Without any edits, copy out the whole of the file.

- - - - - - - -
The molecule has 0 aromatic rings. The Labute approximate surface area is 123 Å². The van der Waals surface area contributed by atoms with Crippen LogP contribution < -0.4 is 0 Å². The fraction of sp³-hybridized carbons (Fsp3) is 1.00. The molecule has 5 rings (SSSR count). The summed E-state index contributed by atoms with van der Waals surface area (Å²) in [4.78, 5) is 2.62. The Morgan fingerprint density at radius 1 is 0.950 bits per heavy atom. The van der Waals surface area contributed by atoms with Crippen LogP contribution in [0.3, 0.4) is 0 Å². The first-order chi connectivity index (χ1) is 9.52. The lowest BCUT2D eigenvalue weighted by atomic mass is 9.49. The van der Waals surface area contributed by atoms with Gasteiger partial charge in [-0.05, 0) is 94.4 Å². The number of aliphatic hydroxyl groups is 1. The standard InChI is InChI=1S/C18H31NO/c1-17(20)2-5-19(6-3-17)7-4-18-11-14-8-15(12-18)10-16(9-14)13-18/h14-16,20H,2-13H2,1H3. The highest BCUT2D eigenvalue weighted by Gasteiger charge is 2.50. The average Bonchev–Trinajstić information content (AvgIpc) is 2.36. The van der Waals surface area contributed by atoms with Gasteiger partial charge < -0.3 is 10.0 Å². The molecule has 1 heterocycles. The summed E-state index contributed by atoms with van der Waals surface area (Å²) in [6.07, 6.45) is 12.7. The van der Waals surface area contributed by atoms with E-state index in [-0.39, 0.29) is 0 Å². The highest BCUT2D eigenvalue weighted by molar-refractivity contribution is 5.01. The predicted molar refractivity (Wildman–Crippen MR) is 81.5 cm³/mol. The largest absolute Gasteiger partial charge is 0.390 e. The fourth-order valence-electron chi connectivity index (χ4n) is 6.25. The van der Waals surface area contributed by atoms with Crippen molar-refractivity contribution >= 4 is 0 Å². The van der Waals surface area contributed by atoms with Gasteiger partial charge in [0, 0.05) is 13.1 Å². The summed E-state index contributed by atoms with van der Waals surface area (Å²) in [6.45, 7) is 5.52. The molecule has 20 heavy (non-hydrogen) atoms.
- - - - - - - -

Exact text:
The molecule has 0 aromatic rings. The Labute approximate surface area is 123 Å². The van der Waals surface area contributed by atoms with Crippen LogP contribution < -0.4 is 0 Å². The fraction of sp³-hybridized carbons (Fsp3) is 1.00. The molecule has 5 rings (SSSR count). The summed E-state index contributed by atoms with van der Waals surface area (Å²) in [4.78, 5) is 2.62. The Morgan fingerprint density at radius 1 is 0.950 bits per heavy atom. The van der Waals surface area contributed by atoms with Crippen LogP contribution in [0.3, 0.4) is 0 Å². The first-order chi connectivity index (χ1) is 9.52. The lowest BCUT2D eigenvalue weighted by atomic mass is 9.49. The van der Waals surface area contributed by atoms with Gasteiger partial charge in [-0.05, 0) is 94.4 Å². The number of aliphatic hydroxyl groups is 1. The standard InChI is InChI=1S/C18H31NO/c1-17(20)2-5-19(6-3-17)7-4-18-11-14-8-15(12-18)10-16(9-14)13-18/h14-16,20H,2-13H2,1H3. The highest BCUT2D eigenvalue weighted by Gasteiger charge is 2.50. The average Bonchev–Trinajstić information content (AvgIpc) is 2.36. The van der Waals surface area contributed by atoms with Gasteiger partial charge < -0.3 is 10.0 Å². The molecule has 1 heterocycles. The summed E-state index contributed by atoms with van der Waals surface area (Å²) in [6.07, 6.45) is 12.7. The van der Waals surface area contributed by atoms with E-state index in [-0.39, 0.29) is 0 Å². The highest BCUT2D eigenvalue weighted by molar-refractivity contribution is 5.01. The predicted molar refractivity (Wildman–Crippen MR) is 81.5 cm³/mol. The largest absolute Gasteiger partial charge is 0.390 e. The fourth-order valence-electron chi connectivity index (χ4n) is 6.25. The van der Waals surface area contributed by atoms with Crippen molar-refractivity contribution >= 4 is 0 Å². The van der Waals surface area contributed by atoms with Gasteiger partial charge in [0, 0.05) is 13.1 Å². The summed E-state index contributed by atoms with van der Waals surface area (Å²) in [6.45, 7) is 5.52. The molecule has 20 heavy (non-hydrogen) atoms.